To start with, is it OK if I open my heart and say that for many years I just wrote articles and books and focused exclusively on (.NET and Windows) technologies? Yes, that was my career up until a decade ago, and it lasted that way for quite a few years. Repeatedly, people asked at conferences how I was able to squeeze time for real work in the flood of writings I was producing at an amazing pace. The answer was, I don't do much consulting; I only write. The reply engaged some people and left them wondering how was it possible for a human being to focus on writing, not doing real work, and still be able to specifically address real world issues. That was the (scrupulously kept) trade secret.

The entire building of my career threatened to collapse the day that my then seven-year-old son who, at the end of a nightly call with a friend about the schedule of a conference in Milan, just asked: Dad, what exactly is what you called a business layer?

Oh my God! How can an adult developer explain the concept of a business layer to a seven-year-old kid, even though he's an extremely smart and quick-learning one? Do you have a convincing answer to suggest for the question?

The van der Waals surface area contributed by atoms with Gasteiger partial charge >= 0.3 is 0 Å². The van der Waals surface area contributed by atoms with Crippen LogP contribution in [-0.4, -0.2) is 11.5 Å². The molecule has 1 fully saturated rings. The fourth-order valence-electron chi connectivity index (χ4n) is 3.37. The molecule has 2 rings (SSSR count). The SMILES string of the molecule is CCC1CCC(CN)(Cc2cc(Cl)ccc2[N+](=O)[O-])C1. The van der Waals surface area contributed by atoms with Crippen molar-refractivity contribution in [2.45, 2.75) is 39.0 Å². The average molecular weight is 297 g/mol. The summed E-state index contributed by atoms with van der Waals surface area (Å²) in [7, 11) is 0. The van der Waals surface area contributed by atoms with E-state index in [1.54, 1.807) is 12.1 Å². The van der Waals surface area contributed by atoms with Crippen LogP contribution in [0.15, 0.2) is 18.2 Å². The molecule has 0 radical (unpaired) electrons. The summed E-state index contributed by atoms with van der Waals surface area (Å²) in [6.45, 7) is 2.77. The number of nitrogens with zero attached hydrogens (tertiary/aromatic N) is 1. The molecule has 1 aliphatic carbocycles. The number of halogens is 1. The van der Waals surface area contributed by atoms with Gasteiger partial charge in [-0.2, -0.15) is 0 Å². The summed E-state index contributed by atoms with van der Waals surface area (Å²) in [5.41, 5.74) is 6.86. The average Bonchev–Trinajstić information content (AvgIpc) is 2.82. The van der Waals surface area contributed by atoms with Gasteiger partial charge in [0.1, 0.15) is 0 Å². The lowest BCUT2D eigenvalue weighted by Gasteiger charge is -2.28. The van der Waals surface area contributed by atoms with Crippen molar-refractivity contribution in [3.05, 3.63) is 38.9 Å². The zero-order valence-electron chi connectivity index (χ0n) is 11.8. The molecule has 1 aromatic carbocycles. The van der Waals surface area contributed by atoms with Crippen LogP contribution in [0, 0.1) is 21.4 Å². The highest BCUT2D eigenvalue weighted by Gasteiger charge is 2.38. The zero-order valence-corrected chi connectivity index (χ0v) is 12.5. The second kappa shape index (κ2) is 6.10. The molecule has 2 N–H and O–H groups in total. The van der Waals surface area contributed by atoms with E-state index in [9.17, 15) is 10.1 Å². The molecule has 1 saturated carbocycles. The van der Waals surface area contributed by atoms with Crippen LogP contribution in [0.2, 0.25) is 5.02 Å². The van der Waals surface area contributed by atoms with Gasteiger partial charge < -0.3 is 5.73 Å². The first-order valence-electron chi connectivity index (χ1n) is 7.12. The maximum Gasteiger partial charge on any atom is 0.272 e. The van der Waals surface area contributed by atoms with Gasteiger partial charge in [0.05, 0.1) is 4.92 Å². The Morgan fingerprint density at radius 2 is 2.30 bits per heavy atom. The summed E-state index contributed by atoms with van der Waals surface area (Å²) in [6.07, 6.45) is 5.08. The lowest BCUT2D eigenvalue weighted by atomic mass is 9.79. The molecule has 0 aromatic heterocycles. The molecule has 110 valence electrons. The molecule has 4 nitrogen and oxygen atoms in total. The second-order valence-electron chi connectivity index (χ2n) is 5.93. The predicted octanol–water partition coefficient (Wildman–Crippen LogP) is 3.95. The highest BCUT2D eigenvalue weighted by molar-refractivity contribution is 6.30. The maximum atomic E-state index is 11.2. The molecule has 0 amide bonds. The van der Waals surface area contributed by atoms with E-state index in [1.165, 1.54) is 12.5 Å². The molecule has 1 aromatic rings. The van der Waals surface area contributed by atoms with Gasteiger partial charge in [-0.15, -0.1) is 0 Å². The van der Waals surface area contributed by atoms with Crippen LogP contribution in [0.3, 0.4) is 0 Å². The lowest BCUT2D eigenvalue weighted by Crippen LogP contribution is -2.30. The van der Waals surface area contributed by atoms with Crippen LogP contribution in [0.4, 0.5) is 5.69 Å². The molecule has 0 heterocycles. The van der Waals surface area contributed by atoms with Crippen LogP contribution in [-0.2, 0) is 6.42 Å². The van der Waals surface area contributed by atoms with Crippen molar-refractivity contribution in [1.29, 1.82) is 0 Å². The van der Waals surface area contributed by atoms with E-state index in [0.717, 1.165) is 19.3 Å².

I ended up with something along the lines of “Well, the business layer - as we professional developers call it - is the nerve center of just about any software.” I hoped that such an unusual wording, topped with some emphasized pomposity of the voice, would have stopped the kid that - I thought - should be already more than happy for daring to ask and being sincerely answered. My son, however, had a different idea. So to start out, here's a brief summary of the conversation that gave my career a decisive shift towards architecture and software design. This (slightly romanticized) conversation taught me that technology is the means and not the end, and that it's primarily about business; layers come next.

Father and Son (Talking Business Layer)

The following imaginary conversation includes quotations from Cat Stevens' “Father and Son,” on his Tea for the Tillerman album, copyright 1970, Ashtar Music BV.

Dad: So you're curious about what the business layer is, right?

Son: That's right. It seems like it's quite an important thing to know even for a young man like me.

Dad: It's not time to make a change; just relax, take it easy. You're still young; that's your fault. There's so much you have to know.

Son: I want to know what the business layer is. Can you explain that to me?

Dad: How can I try to explain? Just sit down, take it slowly. You're still young; that's your fault. There's so much you have to go through.

Son: I'm curious. I want to know what a business layer is. I heard you over the phone; it seems to be quite an important thing. Maybe I should know about it, now that I'm seven.

Dad: How can I try to explain?

Son: Is it that hard to explain? Don't worry, dad. Try to use simplest words. I'll do my best to understand.

Dad: OK. So the business layer is the nerve center of any software. And software is what makes computers work.

Son: What's the business layer made of?